Overall, the Zweig Bond Model has done a good job at enhancing return and reducing the risks present in rising rate environments. It moved to a “sell” signal on March 9. I like that it is a rules based way to identify the primary trend. It is signaling that higher rates may be ahead but note it is a tactical process and should be followed closely if the trend evidence changes.
You can click here to see how it works. There are just 5 simple rules to follow to identify the trend in interest rates.
It is important for portfolios to have exposure to bonds, but with yields so low, risk is actually elevated. I believe now is the time to think more tactically. Here isthe idea:
On “buy” signals, own longer-term bond ETFs such as iShares Barclays 20+ Year Treasury Bond ETF (“TLT”), Vanguard’s Total Bond Market ETF (“BND”) and/or iShares Core U.S. Aggregate Bond ETF (“AGG”). AGGclosely tracks the Index used in the Zweig Bond Model; however, there are many long-term dated bond ETFs that you can use. Find one that trades commission free at your custodian.
On “sell” signals, switch to shorter-term dated bond ETFs such as SPDR Barclays 1-3 Month T-Bill ETF (“BIL”), Vanguard Short-Term Bond ETF (“BSV”) and iShares Barclays 1-3 Year Treasury Bond Fund ETF (“SHY”). Short-term bond market exposure will perform better when interest rates rise, giving you the opportunity to switch back to long-term exposure – hopefully at a higher yield. Clearly, not every signal will prove correct and while the strategy doesn’t trade too frequently, it is the big down trends we want to protect against.
The risk of rising interest rates is material. In the next chart, you can see the impact each 1% rise in rates has on both 10-year and 30-year Treasuries. Should rates rise 2%, the bonds will decline approximately 16% to 32% in value (red circles). Should rates move lower by 1%, gains will be approximately 9% and 23% (green circles). Today the 10-year Treasury is yielding just 2.09%.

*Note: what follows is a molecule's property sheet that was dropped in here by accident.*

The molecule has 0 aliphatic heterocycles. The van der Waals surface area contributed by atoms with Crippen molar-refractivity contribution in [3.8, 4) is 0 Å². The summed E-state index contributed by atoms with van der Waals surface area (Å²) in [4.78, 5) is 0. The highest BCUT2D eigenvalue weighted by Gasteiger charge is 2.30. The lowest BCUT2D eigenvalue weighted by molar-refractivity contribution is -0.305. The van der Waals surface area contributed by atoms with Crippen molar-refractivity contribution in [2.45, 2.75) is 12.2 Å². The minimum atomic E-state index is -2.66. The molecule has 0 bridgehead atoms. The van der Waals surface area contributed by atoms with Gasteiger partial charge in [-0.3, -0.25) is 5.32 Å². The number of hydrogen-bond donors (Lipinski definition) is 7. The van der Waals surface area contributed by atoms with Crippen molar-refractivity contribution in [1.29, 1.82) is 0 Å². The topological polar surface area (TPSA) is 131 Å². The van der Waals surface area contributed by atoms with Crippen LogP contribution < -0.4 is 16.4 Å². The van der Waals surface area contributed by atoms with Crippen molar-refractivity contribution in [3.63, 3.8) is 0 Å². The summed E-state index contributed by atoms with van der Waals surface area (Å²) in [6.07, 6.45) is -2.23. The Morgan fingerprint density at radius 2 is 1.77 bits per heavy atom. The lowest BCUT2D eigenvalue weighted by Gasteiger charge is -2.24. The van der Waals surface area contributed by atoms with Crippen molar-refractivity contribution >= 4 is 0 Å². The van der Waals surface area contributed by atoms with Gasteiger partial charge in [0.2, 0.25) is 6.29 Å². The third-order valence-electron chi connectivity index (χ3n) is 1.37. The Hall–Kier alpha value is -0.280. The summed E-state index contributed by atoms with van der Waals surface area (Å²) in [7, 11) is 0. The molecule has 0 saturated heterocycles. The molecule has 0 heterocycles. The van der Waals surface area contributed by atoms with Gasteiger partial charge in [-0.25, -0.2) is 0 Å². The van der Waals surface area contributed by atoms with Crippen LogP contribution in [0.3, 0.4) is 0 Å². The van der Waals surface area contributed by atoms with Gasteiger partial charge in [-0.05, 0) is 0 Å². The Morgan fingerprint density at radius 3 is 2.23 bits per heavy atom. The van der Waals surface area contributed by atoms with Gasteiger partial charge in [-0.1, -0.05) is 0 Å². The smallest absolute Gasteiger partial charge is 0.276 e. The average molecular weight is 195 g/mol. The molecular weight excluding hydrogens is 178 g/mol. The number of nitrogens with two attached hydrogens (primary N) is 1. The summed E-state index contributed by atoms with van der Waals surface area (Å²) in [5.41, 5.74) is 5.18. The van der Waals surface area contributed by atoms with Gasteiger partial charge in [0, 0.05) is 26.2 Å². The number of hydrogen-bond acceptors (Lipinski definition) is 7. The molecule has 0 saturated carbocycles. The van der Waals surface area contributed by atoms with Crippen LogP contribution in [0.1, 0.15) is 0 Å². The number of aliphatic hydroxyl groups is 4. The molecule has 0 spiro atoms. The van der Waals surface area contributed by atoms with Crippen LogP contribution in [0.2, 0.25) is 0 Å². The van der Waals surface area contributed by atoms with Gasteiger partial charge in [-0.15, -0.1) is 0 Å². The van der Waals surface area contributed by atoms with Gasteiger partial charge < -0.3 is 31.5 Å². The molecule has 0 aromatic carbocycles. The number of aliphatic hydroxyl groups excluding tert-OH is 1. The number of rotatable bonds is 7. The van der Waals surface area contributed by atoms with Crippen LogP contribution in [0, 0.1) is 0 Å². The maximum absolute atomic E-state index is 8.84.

While Wall Street economists missed, the Zweig Bond Model remained bullish on longer-term bond ETFs in 2014. It is important to state that,while I believe the process to be solid, there are no guarantees in this business.
If you choose to trade following the Zweig Bond Model process or any other process for that matter, there are several important questions to ask yourself: Do you have the time to follow the model every day? Do you have the infrastructure in place to trade across multiple accounts? Can you execute ETF trades with little market impact and trade for very low commission? Do you have the conviction and belief necessary to follow the process through both losing trades and winning trades? Can you stick to the process over time?
A popular saying on Wall Street is “the trend is your friend.” I believe that to be true and the Zweig Bond Model has donea good job over the years at identifying the major interest rate trends.
Rates are very low today and the Fed looks to take its first step towards “normalizing” interest rates. That says to some that rates are heading higher. Others think deflation and lower rates lie ahead. I think global capital flows to U.S. dollars may ultimately drive our interest rates lower.
Who’s right? Such are the risks we investors must take. Trend evidence helps you stay in line with the bond market’s primary trend. Now is the time to be tactical.
This article is available online at: http://onforb.es/1x2hY93.